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9987116d453904225ab5b80d3b4da749Isolation is a popular topic with my lawyer clients. There are so many varieties of biglaw loneliness I hardly know where to start explicating the phenomenon. One client summed up his particular variant:

“They stuck me on a matter that had gotten lost in the shuffle – some rainmaker too busy bringing in business neglected it, so we lost a critical preliminary motion. After that, everyone knew the case was hopeless, and since I was low man on the totem pole, it became mine. Now everything that’s already gone wrong is officially my fault, and no one’s around to help – as in, if you ask for ideas, you hear crickets. I sit in my office, staring at documents, unable to motivate. A calendar on my wall at home has hundreds of tiny boxes I check off each day until November 12th, 2018. That’s when I pay off my last loan – my final day in law.”

To add to the festive ambience, this guy’s firm is in the midst of endless renovations, which they’re taking in stages, floor by floor. Some floors are left mostly-renovated, others barely-renovated, and the stragglers still untouched. My client was assigned to a half-renovated half-floor, nearly empty except for some staff attorneys who toil down the hall in an un-renovated former conference room.

It’s creepy. And according to firm gossip, theirs is one of those “sick buildings” where the ductwork is clogged with black mold or toxic dust or something insalubrious, especially on the as-yet-not-renovated floors. Those could be unfounded rumors. Or not. He hunches beneath fluorescent lights and stained acoustic ceiling panels, trying to breath through his nose.

Law firms are lonely places by design, or at least biglaw firms are, since they’re typically located on multiple floors of sterile glass towers. One partner client was assigned to her office renovation committee. The new philosophy, she says, encourages walls of glass, to bring light in and cheer the place up. So now, as a biglaw attorney, you work in a fish bowl, with everyone looking in as you pretend to review something while surreptitiously playing Candy Crush, or merely ride out an anxiety attack. In a “modern” glass-walled law office, lawyers retreat to the bathroom if they need to cry.

A relatively recent factor contributing to biglaw alienation derives from the fact that biglaw firms aren’t really “firms” anymore – they’re closer to conglomerates or loose federations.

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b775975a44e3d7a4395cfdebcc7db7cdI just turned fifty, so I can tell you about old. Old isn’t merely the words “Mission: Impossible” conjuring memories of a show you watched as a kid in 1973 on a “color console tv set” the size of a freezer chest. Old transcends. Old abides. Old pushes through to not caring if everyone else’s memories zip directly to a movie with Tom Cruise hanging off a cliff. Old concedes Jean-Luc Picard a place in the pantheon beside Kirk and Spock, but remains firm in its belief Peter Graves and the miniature reel-to-reel tape player that self-destructed after five seconds were the height of awesome, Tom Cruise or no Tom Cruise. Old is about “values.” Old doesn’t haggle over this stuff.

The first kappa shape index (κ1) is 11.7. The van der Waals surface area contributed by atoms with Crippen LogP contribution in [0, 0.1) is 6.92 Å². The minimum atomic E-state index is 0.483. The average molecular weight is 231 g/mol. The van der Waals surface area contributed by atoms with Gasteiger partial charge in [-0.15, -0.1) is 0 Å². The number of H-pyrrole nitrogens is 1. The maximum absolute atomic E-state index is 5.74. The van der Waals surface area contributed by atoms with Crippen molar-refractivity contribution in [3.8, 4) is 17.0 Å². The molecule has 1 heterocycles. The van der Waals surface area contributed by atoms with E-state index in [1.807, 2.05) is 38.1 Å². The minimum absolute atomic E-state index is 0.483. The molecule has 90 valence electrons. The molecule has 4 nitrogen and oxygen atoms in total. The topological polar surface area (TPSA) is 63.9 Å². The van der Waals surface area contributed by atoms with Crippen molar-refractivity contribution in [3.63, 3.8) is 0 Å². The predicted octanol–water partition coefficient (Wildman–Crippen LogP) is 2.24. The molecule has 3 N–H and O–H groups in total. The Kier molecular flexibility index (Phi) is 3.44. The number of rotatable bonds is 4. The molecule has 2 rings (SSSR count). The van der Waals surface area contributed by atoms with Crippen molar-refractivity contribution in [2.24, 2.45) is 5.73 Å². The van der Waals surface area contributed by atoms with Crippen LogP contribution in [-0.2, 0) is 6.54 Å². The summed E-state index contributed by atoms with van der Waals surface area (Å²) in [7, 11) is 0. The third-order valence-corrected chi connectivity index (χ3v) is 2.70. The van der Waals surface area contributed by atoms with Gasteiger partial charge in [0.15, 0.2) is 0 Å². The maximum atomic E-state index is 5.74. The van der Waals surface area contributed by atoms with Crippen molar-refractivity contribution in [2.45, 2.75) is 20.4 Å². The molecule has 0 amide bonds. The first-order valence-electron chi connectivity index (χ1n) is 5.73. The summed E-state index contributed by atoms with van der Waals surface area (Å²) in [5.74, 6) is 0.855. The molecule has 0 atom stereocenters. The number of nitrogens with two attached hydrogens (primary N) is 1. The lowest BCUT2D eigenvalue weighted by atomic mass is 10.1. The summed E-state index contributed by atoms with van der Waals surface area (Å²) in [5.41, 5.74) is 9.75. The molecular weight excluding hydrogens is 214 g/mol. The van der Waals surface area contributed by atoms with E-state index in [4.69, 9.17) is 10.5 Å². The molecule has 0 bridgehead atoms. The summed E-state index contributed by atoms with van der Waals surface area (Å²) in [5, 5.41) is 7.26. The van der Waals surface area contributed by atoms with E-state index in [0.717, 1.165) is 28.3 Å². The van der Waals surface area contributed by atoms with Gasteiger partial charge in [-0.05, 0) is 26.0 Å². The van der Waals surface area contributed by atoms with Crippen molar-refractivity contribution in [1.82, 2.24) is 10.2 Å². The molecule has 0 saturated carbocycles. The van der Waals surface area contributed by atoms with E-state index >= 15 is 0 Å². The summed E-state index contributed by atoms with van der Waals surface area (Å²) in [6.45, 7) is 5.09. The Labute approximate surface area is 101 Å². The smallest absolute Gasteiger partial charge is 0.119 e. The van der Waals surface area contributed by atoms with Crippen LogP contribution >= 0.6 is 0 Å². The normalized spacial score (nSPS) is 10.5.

What made the original Mission: Impossible show so much fun (other than its co-starring Martin Landau, which already made it fun) was the bizarrely improbable nature of the missions. They were supposed to be “impossible” to carry out, but in reality that was the least of the issues. The “mission” generally took place in some made-up Eastern European country with a name like “Vladistan” with a grey, oppressive capital city (“Vodkagrad” sounds good) and there was always an evil dictator holding a good, democratic leader guy captive in Vodkagrad (not that I remember details – I was seven years old, chomping a peanut butter and jelly sandwich during much of the action.) I mostly recall that a couple of the IMF (“Impossible Mission Force”) agents hung out in equipment rooms tapping phone lines and fiddling with electronic gadgets, glancing nervously at their watches, while the others (including Martin Landau!) wore disguises so convincing you only realized who they were when they peeled off plastic masks. How cool was that?

But my point – and I do (despite advancing age) have a point – is that I’ve recently, in my role of psychotherapist to the lawyers, been assigned “missions” by biglaw firms, requests for my services, that leave me feeling like Mr. Phelps watching wisps of smoke rise from the little reel-to-reel. I’m a publicity whore, like any author who ever sold a book (or tried to) and yes, I might be termed a whore-whore as well, in some respects, like any public speaker who ever pocketed a fee. Points conceded. But on those occasions when I’ve managed to get hired to speak at conferences and panels and industry events and even at law schools, everything has come off if not without a hitch, then at least without a major conflagration. Invite me over, serve me lunch, treat me nice, and I’m a total pro, no trouble at all.

Yet, somehow, when it’s a biglaw firm that comes calling for my services, everything goes all pear-shaped. If you don’t believe me, go ahead and be your own Mr. Phelps – check out a couple “impossible missions” that came my way recently, and decide for yourself whether you’d “choose to accept” them. I’m still scratching my head, long after the tape self-destructed. To wit:

Impossible Mission #1: Death